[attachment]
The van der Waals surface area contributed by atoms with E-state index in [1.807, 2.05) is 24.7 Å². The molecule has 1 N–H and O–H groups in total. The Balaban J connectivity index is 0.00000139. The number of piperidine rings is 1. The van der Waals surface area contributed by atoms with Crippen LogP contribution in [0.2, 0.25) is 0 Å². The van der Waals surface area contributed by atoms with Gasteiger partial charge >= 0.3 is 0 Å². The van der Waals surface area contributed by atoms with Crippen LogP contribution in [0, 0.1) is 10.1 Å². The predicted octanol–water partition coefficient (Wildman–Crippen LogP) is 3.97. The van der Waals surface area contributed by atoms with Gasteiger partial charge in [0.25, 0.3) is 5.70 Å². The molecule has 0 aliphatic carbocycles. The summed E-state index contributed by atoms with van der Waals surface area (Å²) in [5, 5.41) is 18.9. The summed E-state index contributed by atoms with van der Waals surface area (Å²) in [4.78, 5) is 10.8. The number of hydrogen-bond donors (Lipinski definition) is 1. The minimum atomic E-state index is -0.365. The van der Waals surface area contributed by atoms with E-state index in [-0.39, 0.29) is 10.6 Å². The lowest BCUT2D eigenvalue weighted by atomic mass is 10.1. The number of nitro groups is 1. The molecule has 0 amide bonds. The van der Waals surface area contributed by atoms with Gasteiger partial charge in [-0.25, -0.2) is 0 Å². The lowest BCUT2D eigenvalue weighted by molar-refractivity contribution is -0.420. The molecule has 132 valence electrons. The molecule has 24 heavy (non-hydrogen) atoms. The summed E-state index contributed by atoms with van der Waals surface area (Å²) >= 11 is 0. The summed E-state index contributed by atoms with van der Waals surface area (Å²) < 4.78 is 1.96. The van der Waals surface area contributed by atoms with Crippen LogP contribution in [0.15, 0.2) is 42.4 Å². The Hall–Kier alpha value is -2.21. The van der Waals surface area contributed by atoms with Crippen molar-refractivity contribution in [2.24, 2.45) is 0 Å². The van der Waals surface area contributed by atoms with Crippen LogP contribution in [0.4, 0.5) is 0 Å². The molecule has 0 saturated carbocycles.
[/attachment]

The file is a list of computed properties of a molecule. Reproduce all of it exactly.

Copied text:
The van der Waals surface area contributed by atoms with E-state index in [1.807, 2.05) is 24.7 Å². The molecule has 1 N–H and O–H groups in total. The Balaban J connectivity index is 0.00000139. The number of piperidine rings is 1. The van der Waals surface area contributed by atoms with Crippen LogP contribution in [0.2, 0.25) is 0 Å². The van der Waals surface area contributed by atoms with Gasteiger partial charge >= 0.3 is 0 Å². The van der Waals surface area contributed by atoms with Crippen LogP contribution in [0, 0.1) is 10.1 Å². The predicted octanol–water partition coefficient (Wildman–Crippen LogP) is 3.97. The van der Waals surface area contributed by atoms with Gasteiger partial charge in [0.25, 0.3) is 5.70 Å². The molecule has 0 aliphatic carbocycles. The summed E-state index contributed by atoms with van der Waals surface area (Å²) in [5, 5.41) is 18.9. The summed E-state index contributed by atoms with van der Waals surface area (Å²) in [4.78, 5) is 10.8. The number of hydrogen-bond donors (Lipinski definition) is 1. The minimum atomic E-state index is -0.365. The van der Waals surface area contributed by atoms with E-state index in [-0.39, 0.29) is 10.6 Å². The lowest BCUT2D eigenvalue weighted by atomic mass is 10.1. The number of nitro groups is 1. The molecule has 0 amide bonds. The van der Waals surface area contributed by atoms with Gasteiger partial charge in [-0.25, -0.2) is 0 Å². The lowest BCUT2D eigenvalue weighted by molar-refractivity contribution is -0.420. The molecule has 132 valence electrons. The molecule has 24 heavy (non-hydrogen) atoms. The summed E-state index contributed by atoms with van der Waals surface area (Å²) >= 11 is 0. The summed E-state index contributed by atoms with van der Waals surface area (Å²) < 4.78 is 1.96. The van der Waals surface area contributed by atoms with Crippen LogP contribution in [0.15, 0.2) is 42.4 Å². The Hall–Kier alpha value is -2.21. The van der Waals surface area contributed by atoms with Crippen molar-refractivity contribution in [2.24, 2.45) is 0 Å². The van der Waals surface area contributed by atoms with Crippen LogP contribution in [0.4, 0.5) is 0 Å². The molecule has 0 saturated carbocycles.